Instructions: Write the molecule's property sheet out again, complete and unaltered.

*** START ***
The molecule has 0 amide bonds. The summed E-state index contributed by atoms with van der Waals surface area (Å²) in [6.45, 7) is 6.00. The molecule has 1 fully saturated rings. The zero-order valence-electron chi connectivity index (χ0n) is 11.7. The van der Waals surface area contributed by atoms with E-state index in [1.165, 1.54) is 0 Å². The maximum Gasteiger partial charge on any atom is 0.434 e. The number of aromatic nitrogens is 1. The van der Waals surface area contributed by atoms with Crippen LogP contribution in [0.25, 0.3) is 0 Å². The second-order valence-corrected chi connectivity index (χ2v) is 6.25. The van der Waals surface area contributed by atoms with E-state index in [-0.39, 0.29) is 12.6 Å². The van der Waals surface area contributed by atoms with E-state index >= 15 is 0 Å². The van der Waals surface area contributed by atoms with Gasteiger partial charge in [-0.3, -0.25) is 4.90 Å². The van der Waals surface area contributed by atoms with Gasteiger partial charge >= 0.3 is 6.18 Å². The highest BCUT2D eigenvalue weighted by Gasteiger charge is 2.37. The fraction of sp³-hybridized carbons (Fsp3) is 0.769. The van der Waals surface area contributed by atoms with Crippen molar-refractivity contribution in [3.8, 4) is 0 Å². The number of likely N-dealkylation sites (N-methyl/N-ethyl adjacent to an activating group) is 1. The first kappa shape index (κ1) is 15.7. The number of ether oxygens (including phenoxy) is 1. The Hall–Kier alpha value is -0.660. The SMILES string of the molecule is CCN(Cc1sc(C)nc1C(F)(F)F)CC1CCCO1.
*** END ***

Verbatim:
The molecule has 0 amide bonds. The summed E-state index contributed by atoms with van der Waals surface area (Å²) in [6.45, 7) is 6.00. The molecule has 1 fully saturated rings. The zero-order valence-electron chi connectivity index (χ0n) is 11.7. The van der Waals surface area contributed by atoms with E-state index in [1.165, 1.54) is 0 Å². The maximum Gasteiger partial charge on any atom is 0.434 e. The number of aromatic nitrogens is 1. The van der Waals surface area contributed by atoms with Crippen LogP contribution in [0.25, 0.3) is 0 Å². The second-order valence-corrected chi connectivity index (χ2v) is 6.25. The van der Waals surface area contributed by atoms with E-state index in [-0.39, 0.29) is 12.6 Å². The van der Waals surface area contributed by atoms with E-state index >= 15 is 0 Å². The van der Waals surface area contributed by atoms with Gasteiger partial charge in [-0.3, -0.25) is 4.90 Å². The van der Waals surface area contributed by atoms with Gasteiger partial charge >= 0.3 is 6.18 Å². The highest BCUT2D eigenvalue weighted by Gasteiger charge is 2.37. The fraction of sp³-hybridized carbons (Fsp3) is 0.769. The van der Waals surface area contributed by atoms with Crippen molar-refractivity contribution in [3.8, 4) is 0 Å². The number of likely N-dealkylation sites (N-methyl/N-ethyl adjacent to an activating group) is 1. The first kappa shape index (κ1) is 15.7. The number of ether oxygens (including phenoxy) is 1. The Hall–Kier alpha value is -0.660. The SMILES string of the molecule is CCN(Cc1sc(C)nc1C(F)(F)F)CC1CCCO1.